by Keith Sanders
People incarcerated at the San Diego County Jail have been suffering through a raging public health crisis. Unfortunately, this crisis has been as lethal or more so than COVID-19. Since 2006, over 200 people have died in custody at the California jail from abuse, neglect, and suicide, resulting in settlements paid out at the taxpayers’ expense totaling more than $15 million. [See: PLN, Apr. 2022, p.44.]
Four people died while in custody of the county Sheriff’s Department in just six weeks between February 7 and March 18, 2019, including Joseph Castiglione, Michael Wilson, Derek King and Ivan Ortiz. [See: PLN, Jan. 2020, p.38.]
Ortiz, the last of the four to die, committed suicide by suffocating on a plastic baggie he hid under a blanket after he was served food in it. On May 7, 2021, the 26-year-old prisoner’s mother, Maria Palacios, successfully petitioned the federal court for the Southern District of California to dismiss a wrongful death suit she filed after agreeing to accept $1 million to settle her claims. See: Palacios v. Cty. of San Diego, 2021 U.S. Dist. LEXIS 88029 (S.D. Cal.).
The suit alleged that Ortiz’s death resulted from an endemic lack of mental health care at the jail, which had also allowed multiple previous detainee deaths. When Ortiz, who suffered from schizophrenia, was detained on assault charges in March 2019, he informed jail guards that “voices” were telling him to kill himself. He was subsequently moved to a cell in the psychiatric wing of the jail, where he tried to strangle himself with a towel. He was then moved to an observation cell where, according to jail policy, he was supposed to be checked every 15 minutes and monitored via camera.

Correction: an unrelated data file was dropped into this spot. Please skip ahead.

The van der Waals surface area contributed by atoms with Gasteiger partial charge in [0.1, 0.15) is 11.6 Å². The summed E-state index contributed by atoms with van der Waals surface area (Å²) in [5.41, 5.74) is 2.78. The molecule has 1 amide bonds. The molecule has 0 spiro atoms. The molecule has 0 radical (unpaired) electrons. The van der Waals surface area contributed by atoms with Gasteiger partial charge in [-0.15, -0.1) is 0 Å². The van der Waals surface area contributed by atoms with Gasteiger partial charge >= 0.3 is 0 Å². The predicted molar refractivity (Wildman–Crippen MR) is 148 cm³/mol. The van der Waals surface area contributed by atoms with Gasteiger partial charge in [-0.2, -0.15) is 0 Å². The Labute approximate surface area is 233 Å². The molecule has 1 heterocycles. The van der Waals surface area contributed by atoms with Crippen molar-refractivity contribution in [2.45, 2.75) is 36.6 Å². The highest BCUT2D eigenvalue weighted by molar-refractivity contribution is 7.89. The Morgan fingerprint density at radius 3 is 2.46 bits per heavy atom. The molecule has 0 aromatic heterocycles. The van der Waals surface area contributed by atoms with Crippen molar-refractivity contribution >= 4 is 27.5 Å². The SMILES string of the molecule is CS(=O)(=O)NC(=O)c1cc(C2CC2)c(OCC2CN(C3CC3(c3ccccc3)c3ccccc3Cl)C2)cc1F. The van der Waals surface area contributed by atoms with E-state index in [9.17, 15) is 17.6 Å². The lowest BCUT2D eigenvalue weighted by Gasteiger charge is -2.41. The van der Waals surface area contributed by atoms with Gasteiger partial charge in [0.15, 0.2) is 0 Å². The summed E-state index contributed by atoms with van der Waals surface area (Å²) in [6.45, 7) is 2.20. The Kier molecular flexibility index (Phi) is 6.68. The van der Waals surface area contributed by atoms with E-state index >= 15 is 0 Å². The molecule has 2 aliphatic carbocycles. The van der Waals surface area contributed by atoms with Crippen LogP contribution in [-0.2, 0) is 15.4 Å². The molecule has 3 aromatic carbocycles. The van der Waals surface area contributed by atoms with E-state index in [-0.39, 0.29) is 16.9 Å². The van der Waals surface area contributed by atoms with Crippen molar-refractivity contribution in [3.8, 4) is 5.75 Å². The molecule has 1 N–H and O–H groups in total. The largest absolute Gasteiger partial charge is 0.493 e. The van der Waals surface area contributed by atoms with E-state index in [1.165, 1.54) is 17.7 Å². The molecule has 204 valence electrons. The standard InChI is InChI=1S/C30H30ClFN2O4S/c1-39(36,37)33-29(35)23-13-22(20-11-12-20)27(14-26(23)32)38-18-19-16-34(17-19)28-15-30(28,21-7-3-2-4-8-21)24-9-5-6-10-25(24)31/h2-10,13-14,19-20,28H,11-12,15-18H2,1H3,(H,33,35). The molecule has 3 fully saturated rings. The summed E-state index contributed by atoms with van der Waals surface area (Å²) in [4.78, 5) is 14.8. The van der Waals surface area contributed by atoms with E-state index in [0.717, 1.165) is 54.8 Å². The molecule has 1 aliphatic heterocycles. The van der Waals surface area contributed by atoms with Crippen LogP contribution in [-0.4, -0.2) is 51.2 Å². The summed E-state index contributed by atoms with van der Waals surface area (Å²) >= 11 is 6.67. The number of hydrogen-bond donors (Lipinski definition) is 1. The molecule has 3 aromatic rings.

Palacios’ lawsuit claimed that Ortiz was not checked for at least 45 minutes. By that time, it was too late. The medical examiner reported that Ortiz died from brain trauma caused by a lack of oxygen after he suffocated himself.
“We consistently provide training to our staff, monitor best practices, and look for ways to improve the services we provide, both throughout the community and inside our facilities,” insisted Lt. Amber Braggs, the Sheriff’s Department spokesperson.
She also noted the department works “constantly to protect people incarcerated in county jails.” Yet deaths continue to mount. An investigative report by Disability Rights California, a nonprofit advocacy group, found substantive problems with how the Sheriff’s Department treated suicidal prisoners.
“[T]here remain many aspects of the system’s treatment of people at risk of suicide that require urgent action,” the report concluded.
Palacios’ attorney, Brody McBride, said Ortiz’s death was “totally and completely preventable,” but it happened anyway because the Sheriff’s Department could not be “bothered to follow their own policies.”
Under the settlement agreement, Palacios agreed to bear her litigation costs, including fees for her attorneys, McBride of Singleton Law Firm, APC, and Adam Hepburn of Hepburn, Hernandez, and Jung. See: Palacios v. Cty. of San Diego, USDC (S.D. Cal.), Case No. 20-cv-00450.
Additional source: San Diego Union Tribune
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Related legal case
Palacios v. County. of San Diego
|Cite||USDC (S.D. Cal.), Case No. 20-cv-00450|